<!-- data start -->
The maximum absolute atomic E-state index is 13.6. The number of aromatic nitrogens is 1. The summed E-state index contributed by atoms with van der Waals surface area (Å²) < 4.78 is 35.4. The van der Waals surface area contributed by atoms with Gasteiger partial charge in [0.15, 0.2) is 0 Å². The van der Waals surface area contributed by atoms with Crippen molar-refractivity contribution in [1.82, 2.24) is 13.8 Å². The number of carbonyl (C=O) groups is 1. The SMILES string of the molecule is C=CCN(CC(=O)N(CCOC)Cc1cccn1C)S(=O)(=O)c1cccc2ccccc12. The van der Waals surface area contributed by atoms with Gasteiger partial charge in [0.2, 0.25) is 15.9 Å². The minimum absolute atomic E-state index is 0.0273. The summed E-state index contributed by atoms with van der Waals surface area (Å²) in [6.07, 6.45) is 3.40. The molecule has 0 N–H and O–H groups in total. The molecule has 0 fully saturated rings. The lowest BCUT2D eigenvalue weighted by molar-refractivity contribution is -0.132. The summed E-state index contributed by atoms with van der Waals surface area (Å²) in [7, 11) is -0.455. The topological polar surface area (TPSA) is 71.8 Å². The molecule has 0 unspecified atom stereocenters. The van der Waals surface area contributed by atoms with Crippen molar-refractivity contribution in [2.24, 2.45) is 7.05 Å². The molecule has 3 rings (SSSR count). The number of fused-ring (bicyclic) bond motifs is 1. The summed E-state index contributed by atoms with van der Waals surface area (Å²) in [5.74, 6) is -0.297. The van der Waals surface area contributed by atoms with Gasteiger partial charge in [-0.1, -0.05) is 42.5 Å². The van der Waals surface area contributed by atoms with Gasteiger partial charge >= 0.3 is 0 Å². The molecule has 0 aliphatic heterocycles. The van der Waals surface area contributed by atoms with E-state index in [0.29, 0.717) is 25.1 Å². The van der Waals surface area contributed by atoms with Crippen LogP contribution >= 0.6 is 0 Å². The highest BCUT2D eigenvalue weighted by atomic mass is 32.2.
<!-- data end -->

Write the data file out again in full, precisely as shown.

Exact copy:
The maximum absolute atomic E-state index is 13.6. The number of aromatic nitrogens is 1. The summed E-state index contributed by atoms with van der Waals surface area (Å²) < 4.78 is 35.4. The van der Waals surface area contributed by atoms with Gasteiger partial charge in [0.15, 0.2) is 0 Å². The van der Waals surface area contributed by atoms with Crippen molar-refractivity contribution in [1.82, 2.24) is 13.8 Å². The number of carbonyl (C=O) groups is 1. The SMILES string of the molecule is C=CCN(CC(=O)N(CCOC)Cc1cccn1C)S(=O)(=O)c1cccc2ccccc12. The van der Waals surface area contributed by atoms with Gasteiger partial charge in [0.2, 0.25) is 15.9 Å². The minimum absolute atomic E-state index is 0.0273. The summed E-state index contributed by atoms with van der Waals surface area (Å²) in [6.07, 6.45) is 3.40. The molecule has 0 N–H and O–H groups in total. The molecule has 0 fully saturated rings. The lowest BCUT2D eigenvalue weighted by molar-refractivity contribution is -0.132. The summed E-state index contributed by atoms with van der Waals surface area (Å²) in [7, 11) is -0.455. The topological polar surface area (TPSA) is 71.8 Å². The molecule has 0 unspecified atom stereocenters. The van der Waals surface area contributed by atoms with Crippen molar-refractivity contribution in [2.24, 2.45) is 7.05 Å². The molecule has 3 rings (SSSR count). The number of fused-ring (bicyclic) bond motifs is 1. The summed E-state index contributed by atoms with van der Waals surface area (Å²) in [5.74, 6) is -0.297. The van der Waals surface area contributed by atoms with Gasteiger partial charge in [-0.1, -0.05) is 42.5 Å². The van der Waals surface area contributed by atoms with Gasteiger partial charge >= 0.3 is 0 Å². The molecule has 0 aliphatic heterocycles. The van der Waals surface area contributed by atoms with E-state index in [0.29, 0.717) is 25.1 Å². The van der Waals surface area contributed by atoms with Crippen LogP contribution >= 0.6 is 0 Å². The highest BCUT2D eigenvalue weighted by atomic mass is 32.2.